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The Akkadian Empire /əˈkeɪdiən/[2] was an empire centered in the city of Akkad /ˈækæd/[3] and its surrounding region in ancient Mesopotamia which united all the indigenous Akkadian speakingSemites and the Sumerian speakers under one rule.[4] During the 3rd millennium BC, there developed a very intimate cultural symbiosis between the Sumerians and the Semitic Akkadians, which included widespread bilingualism.[5] Akkadian gradually replaced Sumerian as a spoken language somewhere around the turn of the 3rd and the 2nd millennium BC (the exact date being a matter of debate).[6] The Akkadian Empire reached its political peak between the 24th and 22nd centuries BC, following the conquests by its founder Sargon of Akkad (2334–2279 BC). Under Sargon and his successors, Akkadian language was briefly imposed on neighboring conquered states such as Elam. Akkad is sometimes regarded as the first empire in history,[7] though there are earlier Sumerian claimants.[8] After the fall of the Akkadian Empire, the Akkadian peoples of Mesopotamia eventually coalesced into two major Akkadian speaking nations; Assyria in the north, and a few centuries later, Babylonia in the south.

City of Akkad

Main article: Akkad (city) The precise archaeological site of the city of Akkad has not yet been found.[9] The form Agade appears in Sumerian, for example in the Sumerian King List; the later Assyro-Babylonian form Akkadû ("of or belonging to Akkad") was likely derived from this. The etymology and meaning of Akkad (written a.ga.dèKI or URIKI) are unknown. Centuries later, the neo-Babylonian king Nabonidus mentioned in his archaeological records[10] that Ishtar's worship in Agade was later superseded by that of the goddess Anunit, whose shrine was at Sippar—suggesting proximity of Sippar and Agade. Despite numerous searches, the city has never been found. One theory holds that Agade was situated opposite Sippar on the left bank of the Euphrates, and was perhaps the oldest part of the city of Sippar. Another theory is that the ruins of Akkad are to be found beneath modernBaghdad. Reputedly it was destroyed by invading Gutians with the fall of the Akkadian Empire.[11] The first known mention of the city of Akkad is in an inscription of Enshakushanna of Uruk, where he claims to have defeated Agade—indicating that it was in existence well before the days of Sargon of Akkad, whom the Sumerian King List claims to have built it.[12] Akkad is mentioned once in the Tanakh—Book of Genesis 10:10: And the beginning of his [Nimrod's] kingdom was Babel, and Erech, and Accad, and Calneh, in the land of Shinar (KJV). The Greek (LXX) spelling in this passage is Archad.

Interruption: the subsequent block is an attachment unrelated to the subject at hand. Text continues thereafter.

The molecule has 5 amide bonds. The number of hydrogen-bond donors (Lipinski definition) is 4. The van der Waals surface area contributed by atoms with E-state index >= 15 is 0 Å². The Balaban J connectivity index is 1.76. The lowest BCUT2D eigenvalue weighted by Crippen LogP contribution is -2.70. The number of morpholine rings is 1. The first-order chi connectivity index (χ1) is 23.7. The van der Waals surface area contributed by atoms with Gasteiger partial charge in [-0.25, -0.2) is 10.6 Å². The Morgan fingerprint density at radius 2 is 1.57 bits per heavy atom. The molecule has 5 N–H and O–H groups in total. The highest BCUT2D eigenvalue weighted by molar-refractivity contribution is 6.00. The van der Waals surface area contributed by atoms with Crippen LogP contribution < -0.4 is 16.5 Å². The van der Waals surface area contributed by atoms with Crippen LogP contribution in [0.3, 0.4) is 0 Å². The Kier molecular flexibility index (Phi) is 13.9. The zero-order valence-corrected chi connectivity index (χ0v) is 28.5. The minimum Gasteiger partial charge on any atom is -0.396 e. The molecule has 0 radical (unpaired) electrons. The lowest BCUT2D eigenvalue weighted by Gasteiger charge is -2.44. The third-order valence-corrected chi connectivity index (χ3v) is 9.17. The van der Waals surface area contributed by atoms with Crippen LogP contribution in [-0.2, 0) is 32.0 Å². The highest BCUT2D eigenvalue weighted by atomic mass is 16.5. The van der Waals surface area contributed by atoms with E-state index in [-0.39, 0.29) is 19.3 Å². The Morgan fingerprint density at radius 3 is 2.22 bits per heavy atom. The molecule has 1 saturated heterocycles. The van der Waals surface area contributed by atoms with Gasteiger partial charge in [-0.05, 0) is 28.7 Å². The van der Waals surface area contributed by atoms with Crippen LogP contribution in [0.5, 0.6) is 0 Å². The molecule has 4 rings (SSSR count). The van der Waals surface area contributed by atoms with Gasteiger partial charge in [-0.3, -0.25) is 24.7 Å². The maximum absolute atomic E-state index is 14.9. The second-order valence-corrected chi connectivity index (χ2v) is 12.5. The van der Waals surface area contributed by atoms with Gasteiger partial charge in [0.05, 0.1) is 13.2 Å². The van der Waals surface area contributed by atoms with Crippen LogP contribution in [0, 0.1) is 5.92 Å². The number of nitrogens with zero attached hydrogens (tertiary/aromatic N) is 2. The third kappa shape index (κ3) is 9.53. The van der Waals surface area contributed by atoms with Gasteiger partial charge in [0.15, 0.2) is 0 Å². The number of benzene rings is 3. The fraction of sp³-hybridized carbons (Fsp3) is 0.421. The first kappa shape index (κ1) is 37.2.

Origins Speakers of the Akkadian language seem to have already been present in Mesopotamia at the dawn of the historical period, and soon achieved preeminence with the first Dynasty of Kish and numerous localities to the north of Sumer, where rulers with Akkadian names had already established themselves by the 3rd millennium BC. Sargon has often been cited as the first ruler of a combined empire of Akkad and Sumer, although more recently discovered data suggests there had been Sumerian expansions under previous kings, including Lugal-Anne-Mundu of Adab, Eannatum of Lagash, and Lugal-Zage-Si.

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